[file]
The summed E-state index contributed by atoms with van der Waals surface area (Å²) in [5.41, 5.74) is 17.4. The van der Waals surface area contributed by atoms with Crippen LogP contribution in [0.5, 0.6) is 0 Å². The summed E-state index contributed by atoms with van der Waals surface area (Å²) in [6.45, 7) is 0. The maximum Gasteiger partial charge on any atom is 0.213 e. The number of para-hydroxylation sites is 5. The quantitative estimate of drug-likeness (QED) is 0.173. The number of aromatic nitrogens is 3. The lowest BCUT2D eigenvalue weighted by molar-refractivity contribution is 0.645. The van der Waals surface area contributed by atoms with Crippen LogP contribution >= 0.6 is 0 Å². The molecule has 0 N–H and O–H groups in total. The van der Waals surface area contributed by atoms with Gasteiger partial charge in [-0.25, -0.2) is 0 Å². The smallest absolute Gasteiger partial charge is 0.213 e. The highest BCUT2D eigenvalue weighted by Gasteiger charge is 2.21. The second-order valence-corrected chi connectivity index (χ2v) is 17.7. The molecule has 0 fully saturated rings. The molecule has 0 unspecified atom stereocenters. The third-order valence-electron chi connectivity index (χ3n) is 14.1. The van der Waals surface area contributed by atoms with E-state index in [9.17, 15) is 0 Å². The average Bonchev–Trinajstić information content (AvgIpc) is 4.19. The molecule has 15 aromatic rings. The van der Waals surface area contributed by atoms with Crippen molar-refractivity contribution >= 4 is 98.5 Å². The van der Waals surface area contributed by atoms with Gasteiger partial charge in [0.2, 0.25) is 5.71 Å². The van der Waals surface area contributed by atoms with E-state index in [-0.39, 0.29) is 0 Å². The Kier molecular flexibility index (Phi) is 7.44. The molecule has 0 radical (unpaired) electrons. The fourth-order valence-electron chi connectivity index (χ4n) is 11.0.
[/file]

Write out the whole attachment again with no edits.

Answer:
The summed E-state index contributed by atoms with van der Waals surface area (Å²) in [5.41, 5.74) is 17.4. The van der Waals surface area contributed by atoms with Crippen LogP contribution in [0.5, 0.6) is 0 Å². The summed E-state index contributed by atoms with van der Waals surface area (Å²) in [6.45, 7) is 0. The maximum Gasteiger partial charge on any atom is 0.213 e. The number of para-hydroxylation sites is 5. The quantitative estimate of drug-likeness (QED) is 0.173. The number of aromatic nitrogens is 3. The lowest BCUT2D eigenvalue weighted by molar-refractivity contribution is 0.645. The van der Waals surface area contributed by atoms with Crippen LogP contribution >= 0.6 is 0 Å². The molecule has 0 N–H and O–H groups in total. The van der Waals surface area contributed by atoms with Gasteiger partial charge in [-0.25, -0.2) is 0 Å². The smallest absolute Gasteiger partial charge is 0.213 e. The highest BCUT2D eigenvalue weighted by Gasteiger charge is 2.21. The second-order valence-corrected chi connectivity index (χ2v) is 17.7. The molecule has 0 fully saturated rings. The molecule has 0 unspecified atom stereocenters. The third-order valence-electron chi connectivity index (χ3n) is 14.1. The van der Waals surface area contributed by atoms with E-state index in [9.17, 15) is 0 Å². The average Bonchev–Trinajstić information content (AvgIpc) is 4.19. The molecule has 15 aromatic rings. The van der Waals surface area contributed by atoms with Crippen molar-refractivity contribution >= 4 is 98.5 Å². The van der Waals surface area contributed by atoms with Gasteiger partial charge in [0.2, 0.25) is 5.71 Å². The van der Waals surface area contributed by atoms with E-state index in [-0.39, 0.29) is 0 Å². The Kier molecular flexibility index (Phi) is 7.44. The molecule has 0 radical (unpaired) electrons. The fourth-order valence-electron chi connectivity index (χ4n) is 11.0.